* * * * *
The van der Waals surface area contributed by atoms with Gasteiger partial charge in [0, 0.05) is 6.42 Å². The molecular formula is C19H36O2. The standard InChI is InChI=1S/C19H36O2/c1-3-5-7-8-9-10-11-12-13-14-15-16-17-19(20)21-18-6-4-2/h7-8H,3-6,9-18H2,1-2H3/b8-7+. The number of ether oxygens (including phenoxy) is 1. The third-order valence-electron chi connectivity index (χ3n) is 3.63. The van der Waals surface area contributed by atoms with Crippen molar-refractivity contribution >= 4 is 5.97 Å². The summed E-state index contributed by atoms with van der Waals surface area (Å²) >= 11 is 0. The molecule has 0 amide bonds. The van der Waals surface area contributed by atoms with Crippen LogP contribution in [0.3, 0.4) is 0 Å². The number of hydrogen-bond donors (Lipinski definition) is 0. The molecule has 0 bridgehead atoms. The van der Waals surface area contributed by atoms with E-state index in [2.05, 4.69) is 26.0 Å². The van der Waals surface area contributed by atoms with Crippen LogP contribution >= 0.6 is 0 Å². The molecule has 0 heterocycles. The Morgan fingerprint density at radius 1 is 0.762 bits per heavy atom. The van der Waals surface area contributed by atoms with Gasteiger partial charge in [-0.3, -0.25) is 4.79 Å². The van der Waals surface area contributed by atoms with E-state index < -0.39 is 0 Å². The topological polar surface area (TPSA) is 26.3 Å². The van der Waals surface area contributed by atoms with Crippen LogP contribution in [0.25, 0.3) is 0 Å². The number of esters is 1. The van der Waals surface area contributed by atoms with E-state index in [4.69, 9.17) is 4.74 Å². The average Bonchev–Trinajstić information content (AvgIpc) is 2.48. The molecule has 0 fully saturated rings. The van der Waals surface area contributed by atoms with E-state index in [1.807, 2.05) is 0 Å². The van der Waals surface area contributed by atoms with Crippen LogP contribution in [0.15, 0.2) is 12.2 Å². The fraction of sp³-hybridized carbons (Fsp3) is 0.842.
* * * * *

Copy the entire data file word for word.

The van der Waals surface area contributed by atoms with Gasteiger partial charge in [0, 0.05) is 6.42 Å². The molecular formula is C19H36O2. The standard InChI is InChI=1S/C19H36O2/c1-3-5-7-8-9-10-11-12-13-14-15-16-17-19(20)21-18-6-4-2/h7-8H,3-6,9-18H2,1-2H3/b8-7+. The number of ether oxygens (including phenoxy) is 1. The third-order valence-electron chi connectivity index (χ3n) is 3.63. The van der Waals surface area contributed by atoms with Crippen molar-refractivity contribution >= 4 is 5.97 Å². The summed E-state index contributed by atoms with van der Waals surface area (Å²) >= 11 is 0. The molecule has 0 amide bonds. The van der Waals surface area contributed by atoms with Crippen LogP contribution in [0.3, 0.4) is 0 Å². The number of hydrogen-bond donors (Lipinski definition) is 0. The molecule has 0 bridgehead atoms. The van der Waals surface area contributed by atoms with E-state index in [2.05, 4.69) is 26.0 Å². The van der Waals surface area contributed by atoms with Crippen LogP contribution >= 0.6 is 0 Å². The molecule has 0 heterocycles. The Morgan fingerprint density at radius 1 is 0.762 bits per heavy atom. The van der Waals surface area contributed by atoms with Gasteiger partial charge in [-0.3, -0.25) is 4.79 Å². The van der Waals surface area contributed by atoms with E-state index < -0.39 is 0 Å². The topological polar surface area (TPSA) is 26.3 Å². The van der Waals surface area contributed by atoms with Crippen LogP contribution in [0.25, 0.3) is 0 Å². The number of esters is 1. The van der Waals surface area contributed by atoms with E-state index in [4.69, 9.17) is 4.74 Å². The average Bonchev–Trinajstić information content (AvgIpc) is 2.48. The molecule has 0 fully saturated rings. The van der Waals surface area contributed by atoms with E-state index in [1.807, 2.05) is 0 Å². The van der Waals surface area contributed by atoms with Crippen LogP contribution in [0.15, 0.2) is 12.2 Å². The fraction of sp³-hybridized carbons (Fsp3) is 0.842.